Ben's Book of the Month: Review of "Scam Me If You Can: Simple Strategies to Outsmart Today's Rip-off Artists"

Posted on by Ben Rothke

King Solomon observed 3,000 years ago that "there is nothing new under the sun." In Scam Me If You Can: Simple Strategies to Outsmart Today's Rip-off Artists, (Portfolio Books 978-0525538967) former con man Frank Abagnale does not offer that much that is radically new. But this is a critical book nonetheless, in that it contains a significant amount of advice in one place that must be considered, so one doesn't get scammed.

The booked is co-published by AARP (formerly the American Association of Retired Persons) and is a title that should be read by anyone who is a grandparent or of the equivalent age. This is because many of the scams detailed are focused mainly on the elderly, who are often more trusting and less suspicious. Those two traits make them especially vulnerable to scammers. Truth be told, the book is valuable for those of any age.

The book is part of AARP's efforts to educate and arm readers of every age about as many scam techniques and prevention strategies as possible. To that, Abagnale details several classic scams that have been redone for the age of the Internet. 

Abagnale writes that every scam has a few red flags: that the scammer will ask for your personal information, a bank account number or to send them money. Once they start asking for that, the potential victim must stop, or be prepared to be an actual victim.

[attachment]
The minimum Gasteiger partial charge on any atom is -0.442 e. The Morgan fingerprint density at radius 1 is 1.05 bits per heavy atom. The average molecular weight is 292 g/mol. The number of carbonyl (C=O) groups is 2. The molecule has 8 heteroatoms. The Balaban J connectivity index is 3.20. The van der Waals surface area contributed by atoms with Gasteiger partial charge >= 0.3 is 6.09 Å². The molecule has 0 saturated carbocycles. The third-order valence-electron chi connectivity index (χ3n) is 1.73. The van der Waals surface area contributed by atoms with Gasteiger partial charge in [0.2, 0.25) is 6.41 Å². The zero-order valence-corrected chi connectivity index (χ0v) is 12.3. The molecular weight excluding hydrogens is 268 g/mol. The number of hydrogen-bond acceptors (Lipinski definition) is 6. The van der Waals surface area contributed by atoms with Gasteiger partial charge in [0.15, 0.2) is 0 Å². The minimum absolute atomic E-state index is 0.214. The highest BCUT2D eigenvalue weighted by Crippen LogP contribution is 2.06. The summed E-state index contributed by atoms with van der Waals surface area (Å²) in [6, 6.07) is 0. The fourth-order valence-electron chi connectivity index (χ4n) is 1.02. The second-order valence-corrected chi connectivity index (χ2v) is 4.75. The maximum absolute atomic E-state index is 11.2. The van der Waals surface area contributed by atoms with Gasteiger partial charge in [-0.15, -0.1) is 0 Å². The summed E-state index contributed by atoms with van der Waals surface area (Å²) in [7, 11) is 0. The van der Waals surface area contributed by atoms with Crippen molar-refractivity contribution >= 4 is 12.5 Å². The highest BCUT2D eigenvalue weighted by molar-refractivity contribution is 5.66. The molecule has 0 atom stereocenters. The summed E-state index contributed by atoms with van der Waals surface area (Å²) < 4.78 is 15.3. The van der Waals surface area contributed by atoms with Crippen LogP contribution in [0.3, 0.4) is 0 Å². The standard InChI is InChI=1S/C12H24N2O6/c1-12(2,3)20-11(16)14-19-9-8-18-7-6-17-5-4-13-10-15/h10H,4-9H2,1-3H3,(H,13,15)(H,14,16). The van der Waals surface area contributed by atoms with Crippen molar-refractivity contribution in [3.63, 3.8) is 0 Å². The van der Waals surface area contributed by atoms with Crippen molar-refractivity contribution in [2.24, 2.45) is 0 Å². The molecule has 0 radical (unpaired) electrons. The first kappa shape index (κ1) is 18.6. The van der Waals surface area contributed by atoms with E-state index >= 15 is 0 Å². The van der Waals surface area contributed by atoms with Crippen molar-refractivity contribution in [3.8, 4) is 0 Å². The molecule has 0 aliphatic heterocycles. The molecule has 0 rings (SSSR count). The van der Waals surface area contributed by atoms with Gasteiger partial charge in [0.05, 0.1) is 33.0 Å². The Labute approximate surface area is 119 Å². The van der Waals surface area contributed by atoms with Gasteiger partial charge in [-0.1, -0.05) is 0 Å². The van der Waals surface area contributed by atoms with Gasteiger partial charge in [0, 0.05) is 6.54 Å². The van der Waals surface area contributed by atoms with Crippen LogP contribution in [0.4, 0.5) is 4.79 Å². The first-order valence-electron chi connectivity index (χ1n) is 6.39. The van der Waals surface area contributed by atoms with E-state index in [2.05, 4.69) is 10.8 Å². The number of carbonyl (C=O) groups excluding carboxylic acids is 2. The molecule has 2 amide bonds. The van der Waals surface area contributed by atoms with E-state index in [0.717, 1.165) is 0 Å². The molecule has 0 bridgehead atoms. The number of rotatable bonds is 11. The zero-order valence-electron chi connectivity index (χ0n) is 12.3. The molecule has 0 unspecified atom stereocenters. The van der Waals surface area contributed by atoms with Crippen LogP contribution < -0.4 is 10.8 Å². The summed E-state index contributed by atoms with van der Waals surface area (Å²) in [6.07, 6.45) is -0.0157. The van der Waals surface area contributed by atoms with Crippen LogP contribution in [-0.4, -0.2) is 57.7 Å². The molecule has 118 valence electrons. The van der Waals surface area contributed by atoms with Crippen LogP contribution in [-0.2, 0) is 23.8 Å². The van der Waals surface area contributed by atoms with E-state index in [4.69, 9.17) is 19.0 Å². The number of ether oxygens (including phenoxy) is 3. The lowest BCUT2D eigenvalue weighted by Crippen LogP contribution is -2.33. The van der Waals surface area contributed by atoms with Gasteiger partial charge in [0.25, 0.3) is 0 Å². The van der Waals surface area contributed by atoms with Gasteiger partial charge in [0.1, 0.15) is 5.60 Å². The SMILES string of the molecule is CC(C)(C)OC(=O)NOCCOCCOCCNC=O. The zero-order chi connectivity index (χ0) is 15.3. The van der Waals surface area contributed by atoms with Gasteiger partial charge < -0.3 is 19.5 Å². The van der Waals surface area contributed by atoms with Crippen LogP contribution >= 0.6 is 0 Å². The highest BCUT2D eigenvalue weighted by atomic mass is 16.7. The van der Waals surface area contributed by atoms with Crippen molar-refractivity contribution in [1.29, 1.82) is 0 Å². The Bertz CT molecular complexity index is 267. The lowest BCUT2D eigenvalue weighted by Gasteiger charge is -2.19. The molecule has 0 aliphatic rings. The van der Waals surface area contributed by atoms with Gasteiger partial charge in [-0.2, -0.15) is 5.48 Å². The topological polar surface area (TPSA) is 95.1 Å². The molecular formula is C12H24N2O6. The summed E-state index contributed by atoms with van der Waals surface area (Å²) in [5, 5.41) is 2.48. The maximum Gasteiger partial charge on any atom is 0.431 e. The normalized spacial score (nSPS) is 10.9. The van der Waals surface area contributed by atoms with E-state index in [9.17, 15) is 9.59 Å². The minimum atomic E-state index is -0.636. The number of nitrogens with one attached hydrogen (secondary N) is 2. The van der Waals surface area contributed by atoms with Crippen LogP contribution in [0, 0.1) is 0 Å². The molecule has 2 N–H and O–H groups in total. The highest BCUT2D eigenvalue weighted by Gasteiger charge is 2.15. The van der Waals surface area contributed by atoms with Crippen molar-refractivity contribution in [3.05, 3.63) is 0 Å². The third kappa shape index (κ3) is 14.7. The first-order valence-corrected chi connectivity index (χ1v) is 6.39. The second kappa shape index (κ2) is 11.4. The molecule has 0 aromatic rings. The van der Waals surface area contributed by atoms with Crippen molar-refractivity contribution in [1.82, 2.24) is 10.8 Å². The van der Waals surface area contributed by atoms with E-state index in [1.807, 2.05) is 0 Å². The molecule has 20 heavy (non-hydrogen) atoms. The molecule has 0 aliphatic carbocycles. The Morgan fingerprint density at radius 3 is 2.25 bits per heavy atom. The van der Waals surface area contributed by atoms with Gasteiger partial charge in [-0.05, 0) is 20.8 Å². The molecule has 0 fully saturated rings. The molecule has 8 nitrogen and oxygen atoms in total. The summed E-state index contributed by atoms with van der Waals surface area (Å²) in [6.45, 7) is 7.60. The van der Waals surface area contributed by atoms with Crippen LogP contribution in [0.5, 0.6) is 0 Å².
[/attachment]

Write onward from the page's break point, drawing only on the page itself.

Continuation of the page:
It's strangers who reach out to people to scam them. An important point the book makes is that you don't owe anything to a stranger. That includes information, consent or anything else. These scammers attempt to use authority to make the recipient feel like they owe them something.

Those who take this advice alone can save themselves significant heartache.

Abagnale provides sound advice on dealing with robocalls. This is important given that the National Do Not Call Registry is useless against scammers. The telco providers have no incentive to stop these calls, as they make money off these hundreds of billions of calls. That makes the advice in the book even more compelling. 

For those who have heard him speak, Abagnale is a great storyteller. He shows that he can also tell a good story in the printed word. The book is filled with practical advice and actionable guidance. This is not a technical book but is an easy to read guide meant for the average user who struggles to deal with the myriad security and privacy issues involved with merely turning on their computer and answering the phone. Neither of these is a trivial issue anymore. 

Abagnale echoes the observation of King Solomon in that things have not changed that much. It's just that these scams have gotten much easier since technology breeds crime. 

In the book, Abagnale recounts the stories of countless victims. By reading Scam Me If You Can, you can ensure you only have to read about scam victims, and not be one. 

Ben Rothke

Senior Information Security Manager, Tapad

hackers & threats

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